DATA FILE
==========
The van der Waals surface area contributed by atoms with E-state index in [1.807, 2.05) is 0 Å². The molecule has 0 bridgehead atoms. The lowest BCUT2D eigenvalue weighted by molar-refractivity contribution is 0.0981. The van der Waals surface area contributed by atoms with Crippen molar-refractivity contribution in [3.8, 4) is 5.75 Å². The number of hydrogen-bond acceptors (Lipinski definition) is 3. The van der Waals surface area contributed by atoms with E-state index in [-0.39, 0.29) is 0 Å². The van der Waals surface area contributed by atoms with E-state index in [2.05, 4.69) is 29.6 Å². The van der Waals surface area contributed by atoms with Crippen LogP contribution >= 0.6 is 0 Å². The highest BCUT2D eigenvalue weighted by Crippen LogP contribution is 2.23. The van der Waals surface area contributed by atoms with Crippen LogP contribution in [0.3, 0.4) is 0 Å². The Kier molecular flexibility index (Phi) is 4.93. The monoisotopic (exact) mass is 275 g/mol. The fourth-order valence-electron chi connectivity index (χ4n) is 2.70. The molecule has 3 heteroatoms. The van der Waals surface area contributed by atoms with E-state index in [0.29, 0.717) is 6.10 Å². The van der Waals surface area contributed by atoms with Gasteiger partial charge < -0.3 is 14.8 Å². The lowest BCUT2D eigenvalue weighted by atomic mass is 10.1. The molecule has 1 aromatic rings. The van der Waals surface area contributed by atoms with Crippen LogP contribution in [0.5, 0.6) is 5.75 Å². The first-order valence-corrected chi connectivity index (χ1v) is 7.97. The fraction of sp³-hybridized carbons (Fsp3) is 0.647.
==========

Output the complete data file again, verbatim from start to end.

The van der Waals surface area contributed by atoms with E-state index in [1.807, 2.05) is 0 Å². The molecule has 0 bridgehead atoms. The lowest BCUT2D eigenvalue weighted by molar-refractivity contribution is 0.0981. The van der Waals surface area contributed by atoms with Crippen molar-refractivity contribution in [3.8, 4) is 5.75 Å². The number of hydrogen-bond acceptors (Lipinski definition) is 3. The van der Waals surface area contributed by atoms with E-state index in [-0.39, 0.29) is 0 Å². The van der Waals surface area contributed by atoms with E-state index in [2.05, 4.69) is 29.6 Å². The van der Waals surface area contributed by atoms with Crippen LogP contribution >= 0.6 is 0 Å². The highest BCUT2D eigenvalue weighted by Crippen LogP contribution is 2.23. The van der Waals surface area contributed by atoms with Crippen LogP contribution in [0.3, 0.4) is 0 Å². The Kier molecular flexibility index (Phi) is 4.93. The monoisotopic (exact) mass is 275 g/mol. The fourth-order valence-electron chi connectivity index (χ4n) is 2.70. The molecule has 3 heteroatoms. The van der Waals surface area contributed by atoms with E-state index in [0.29, 0.717) is 6.10 Å². The van der Waals surface area contributed by atoms with Gasteiger partial charge < -0.3 is 14.8 Å². The lowest BCUT2D eigenvalue weighted by atomic mass is 10.1. The molecule has 1 aromatic rings. The van der Waals surface area contributed by atoms with Crippen LogP contribution in [0.5, 0.6) is 5.75 Å². The first-order valence-corrected chi connectivity index (χ1v) is 7.97. The fraction of sp³-hybridized carbons (Fsp3) is 0.647.